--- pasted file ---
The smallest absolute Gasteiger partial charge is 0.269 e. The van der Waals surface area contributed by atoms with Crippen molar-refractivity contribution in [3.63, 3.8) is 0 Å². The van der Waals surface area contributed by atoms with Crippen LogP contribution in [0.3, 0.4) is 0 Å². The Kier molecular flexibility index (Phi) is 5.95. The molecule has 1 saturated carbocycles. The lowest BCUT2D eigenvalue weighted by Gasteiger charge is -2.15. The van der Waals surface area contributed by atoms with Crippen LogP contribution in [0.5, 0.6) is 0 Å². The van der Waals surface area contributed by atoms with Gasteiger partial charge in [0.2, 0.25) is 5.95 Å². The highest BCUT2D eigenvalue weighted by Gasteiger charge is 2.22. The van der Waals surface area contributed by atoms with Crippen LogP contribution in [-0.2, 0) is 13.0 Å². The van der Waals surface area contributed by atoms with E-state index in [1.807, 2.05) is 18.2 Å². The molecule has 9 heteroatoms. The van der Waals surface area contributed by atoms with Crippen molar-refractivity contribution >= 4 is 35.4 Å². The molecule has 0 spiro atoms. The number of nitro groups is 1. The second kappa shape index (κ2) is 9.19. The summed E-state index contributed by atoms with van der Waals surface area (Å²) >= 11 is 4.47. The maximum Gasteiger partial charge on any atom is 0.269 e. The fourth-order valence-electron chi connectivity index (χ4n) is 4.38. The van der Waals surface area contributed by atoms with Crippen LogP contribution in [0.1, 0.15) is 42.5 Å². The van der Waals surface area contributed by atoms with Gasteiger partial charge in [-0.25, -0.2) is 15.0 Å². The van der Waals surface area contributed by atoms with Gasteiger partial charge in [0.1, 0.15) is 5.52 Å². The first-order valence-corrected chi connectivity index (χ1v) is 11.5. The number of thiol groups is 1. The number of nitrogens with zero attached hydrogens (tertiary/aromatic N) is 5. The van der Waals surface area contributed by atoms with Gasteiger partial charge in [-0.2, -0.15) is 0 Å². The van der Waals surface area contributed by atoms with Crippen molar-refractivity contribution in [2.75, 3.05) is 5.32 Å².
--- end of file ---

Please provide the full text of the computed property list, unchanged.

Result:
The smallest absolute Gasteiger partial charge is 0.269 e. The van der Waals surface area contributed by atoms with Crippen molar-refractivity contribution in [3.63, 3.8) is 0 Å². The van der Waals surface area contributed by atoms with Crippen LogP contribution in [0.3, 0.4) is 0 Å². The Kier molecular flexibility index (Phi) is 5.95. The molecule has 1 saturated carbocycles. The lowest BCUT2D eigenvalue weighted by Gasteiger charge is -2.15. The van der Waals surface area contributed by atoms with Crippen LogP contribution in [0.5, 0.6) is 0 Å². The van der Waals surface area contributed by atoms with Gasteiger partial charge in [0.2, 0.25) is 5.95 Å². The highest BCUT2D eigenvalue weighted by Gasteiger charge is 2.22. The van der Waals surface area contributed by atoms with Crippen LogP contribution in [-0.2, 0) is 13.0 Å². The van der Waals surface area contributed by atoms with E-state index in [1.807, 2.05) is 18.2 Å². The molecule has 9 heteroatoms. The van der Waals surface area contributed by atoms with Crippen molar-refractivity contribution >= 4 is 35.4 Å². The molecule has 0 spiro atoms. The number of nitro groups is 1. The second kappa shape index (κ2) is 9.19. The summed E-state index contributed by atoms with van der Waals surface area (Å²) >= 11 is 4.47. The maximum Gasteiger partial charge on any atom is 0.269 e. The fourth-order valence-electron chi connectivity index (χ4n) is 4.38. The van der Waals surface area contributed by atoms with Crippen LogP contribution in [0.1, 0.15) is 42.5 Å². The van der Waals surface area contributed by atoms with Gasteiger partial charge in [-0.25, -0.2) is 15.0 Å². The van der Waals surface area contributed by atoms with Gasteiger partial charge in [0.1, 0.15) is 5.52 Å². The first-order valence-corrected chi connectivity index (χ1v) is 11.5. The number of thiol groups is 1. The number of nitrogens with zero attached hydrogens (tertiary/aromatic N) is 5. The van der Waals surface area contributed by atoms with Gasteiger partial charge in [-0.2, -0.15) is 0 Å². The van der Waals surface area contributed by atoms with Crippen molar-refractivity contribution in [2.75, 3.05) is 5.32 Å².